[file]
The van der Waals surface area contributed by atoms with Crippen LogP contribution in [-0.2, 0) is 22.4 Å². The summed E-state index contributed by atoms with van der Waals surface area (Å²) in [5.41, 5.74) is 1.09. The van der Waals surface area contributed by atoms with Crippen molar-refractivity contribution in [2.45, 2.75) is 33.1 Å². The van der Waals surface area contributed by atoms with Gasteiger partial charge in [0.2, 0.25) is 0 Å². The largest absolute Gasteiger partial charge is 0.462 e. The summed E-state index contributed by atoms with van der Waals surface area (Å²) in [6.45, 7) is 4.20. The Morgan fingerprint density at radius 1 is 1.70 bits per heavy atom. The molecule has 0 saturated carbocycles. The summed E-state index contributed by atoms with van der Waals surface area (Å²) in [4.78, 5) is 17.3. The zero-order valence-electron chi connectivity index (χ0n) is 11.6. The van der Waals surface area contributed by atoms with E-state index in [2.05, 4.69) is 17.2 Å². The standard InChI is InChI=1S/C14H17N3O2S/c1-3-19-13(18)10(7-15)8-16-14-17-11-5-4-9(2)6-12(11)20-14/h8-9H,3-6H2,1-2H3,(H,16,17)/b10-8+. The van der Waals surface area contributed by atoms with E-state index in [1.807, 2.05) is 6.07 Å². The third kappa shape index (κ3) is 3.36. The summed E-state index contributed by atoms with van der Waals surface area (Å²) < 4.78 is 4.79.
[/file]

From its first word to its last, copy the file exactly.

The van der Waals surface area contributed by atoms with Crippen LogP contribution in [-0.2, 0) is 22.4 Å². The summed E-state index contributed by atoms with van der Waals surface area (Å²) in [5.41, 5.74) is 1.09. The van der Waals surface area contributed by atoms with Crippen molar-refractivity contribution in [2.45, 2.75) is 33.1 Å². The van der Waals surface area contributed by atoms with Gasteiger partial charge in [0.2, 0.25) is 0 Å². The largest absolute Gasteiger partial charge is 0.462 e. The summed E-state index contributed by atoms with van der Waals surface area (Å²) in [6.45, 7) is 4.20. The Morgan fingerprint density at radius 1 is 1.70 bits per heavy atom. The molecule has 0 saturated carbocycles. The summed E-state index contributed by atoms with van der Waals surface area (Å²) in [4.78, 5) is 17.3. The zero-order valence-electron chi connectivity index (χ0n) is 11.6. The van der Waals surface area contributed by atoms with E-state index in [2.05, 4.69) is 17.2 Å². The standard InChI is InChI=1S/C14H17N3O2S/c1-3-19-13(18)10(7-15)8-16-14-17-11-5-4-9(2)6-12(11)20-14/h8-9H,3-6H2,1-2H3,(H,16,17)/b10-8+. The van der Waals surface area contributed by atoms with E-state index in [1.807, 2.05) is 6.07 Å². The third kappa shape index (κ3) is 3.36. The summed E-state index contributed by atoms with van der Waals surface area (Å²) < 4.78 is 4.79.